Review of Karin de Boer, Kant’s Reform of Metaphysics. Cambridge: Cambridge University Press, 2020 [Book Review]

Philosophical Review (forthcoming)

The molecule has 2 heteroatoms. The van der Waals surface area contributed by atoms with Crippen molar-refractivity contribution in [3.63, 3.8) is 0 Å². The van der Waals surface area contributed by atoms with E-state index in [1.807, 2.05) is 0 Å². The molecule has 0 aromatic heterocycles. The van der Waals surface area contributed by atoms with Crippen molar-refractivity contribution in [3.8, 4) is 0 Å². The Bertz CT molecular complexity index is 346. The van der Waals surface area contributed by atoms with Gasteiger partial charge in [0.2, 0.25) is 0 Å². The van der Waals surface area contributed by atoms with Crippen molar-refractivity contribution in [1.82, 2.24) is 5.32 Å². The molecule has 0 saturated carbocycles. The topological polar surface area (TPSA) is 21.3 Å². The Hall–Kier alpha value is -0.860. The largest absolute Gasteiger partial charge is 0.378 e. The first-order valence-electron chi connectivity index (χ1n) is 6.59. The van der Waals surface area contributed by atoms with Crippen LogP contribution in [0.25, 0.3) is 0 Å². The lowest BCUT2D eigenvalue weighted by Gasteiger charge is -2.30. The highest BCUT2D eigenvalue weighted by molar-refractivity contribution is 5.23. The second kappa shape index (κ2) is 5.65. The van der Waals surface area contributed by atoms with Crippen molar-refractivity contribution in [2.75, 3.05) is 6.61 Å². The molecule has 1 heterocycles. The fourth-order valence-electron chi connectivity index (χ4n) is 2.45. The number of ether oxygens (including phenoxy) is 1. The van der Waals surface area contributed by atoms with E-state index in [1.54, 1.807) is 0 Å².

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In this engaging, provocative, and highly original study, Karin de Boer offers an interpretation of key parts of Kant’s Critique of Pure Reason as a preparation for an anticipated (and positive) system of metaphysics that is broadly Wolffian in character. In contrast to the lopsided scholarly focus on the negative results of Kant’s project—its “all-crushing” effect on traditional metaphysics—de Boer contends that the Critique is in fact the outgrowth of a longstanding ambition on Kant’s part to make metaphysics into a science, that is, an organized body of a priori knowledge. In so doing, de Boer insists that Kant’s approach should not be taken to be that of a revolutionary overthrowing the ancien régime but instead that of a reformer who retains and works within an established (in this case Wolffian) framework by way of resolving metaphysics’ internal conflicts. In what follows, rather than offering a chapter-by-chapter summary, I will offer an overview of what I take to be the main line of argument in de Boer’s book, followed by a couple of critical remarks.
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